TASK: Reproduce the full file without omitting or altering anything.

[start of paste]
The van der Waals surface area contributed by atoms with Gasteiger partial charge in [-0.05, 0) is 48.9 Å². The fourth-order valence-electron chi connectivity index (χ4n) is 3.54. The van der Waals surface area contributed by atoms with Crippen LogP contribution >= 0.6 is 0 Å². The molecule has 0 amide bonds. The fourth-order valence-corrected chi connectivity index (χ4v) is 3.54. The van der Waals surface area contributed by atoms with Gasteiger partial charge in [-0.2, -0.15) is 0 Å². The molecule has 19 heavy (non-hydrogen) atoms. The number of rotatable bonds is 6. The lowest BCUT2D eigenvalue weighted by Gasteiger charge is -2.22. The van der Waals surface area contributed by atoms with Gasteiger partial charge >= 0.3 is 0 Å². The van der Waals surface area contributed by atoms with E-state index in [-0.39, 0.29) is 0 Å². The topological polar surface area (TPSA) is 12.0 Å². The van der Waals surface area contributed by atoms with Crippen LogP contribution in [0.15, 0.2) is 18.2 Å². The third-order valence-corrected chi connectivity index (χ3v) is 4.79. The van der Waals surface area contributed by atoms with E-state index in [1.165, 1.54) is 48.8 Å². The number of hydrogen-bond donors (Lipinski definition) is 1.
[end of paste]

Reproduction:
The van der Waals surface area contributed by atoms with Gasteiger partial charge in [-0.05, 0) is 48.9 Å². The fourth-order valence-electron chi connectivity index (χ4n) is 3.54. The van der Waals surface area contributed by atoms with Crippen LogP contribution >= 0.6 is 0 Å². The molecule has 0 amide bonds. The fourth-order valence-corrected chi connectivity index (χ4v) is 3.54. The van der Waals surface area contributed by atoms with Gasteiger partial charge in [-0.2, -0.15) is 0 Å². The molecule has 19 heavy (non-hydrogen) atoms. The number of rotatable bonds is 6. The lowest BCUT2D eigenvalue weighted by Gasteiger charge is -2.22. The van der Waals surface area contributed by atoms with Gasteiger partial charge >= 0.3 is 0 Å². The van der Waals surface area contributed by atoms with E-state index in [-0.39, 0.29) is 0 Å². The topological polar surface area (TPSA) is 12.0 Å². The van der Waals surface area contributed by atoms with Crippen LogP contribution in [0.15, 0.2) is 18.2 Å². The third-order valence-corrected chi connectivity index (χ3v) is 4.79. The van der Waals surface area contributed by atoms with E-state index in [1.165, 1.54) is 48.8 Å². The number of hydrogen-bond donors (Lipinski definition) is 1.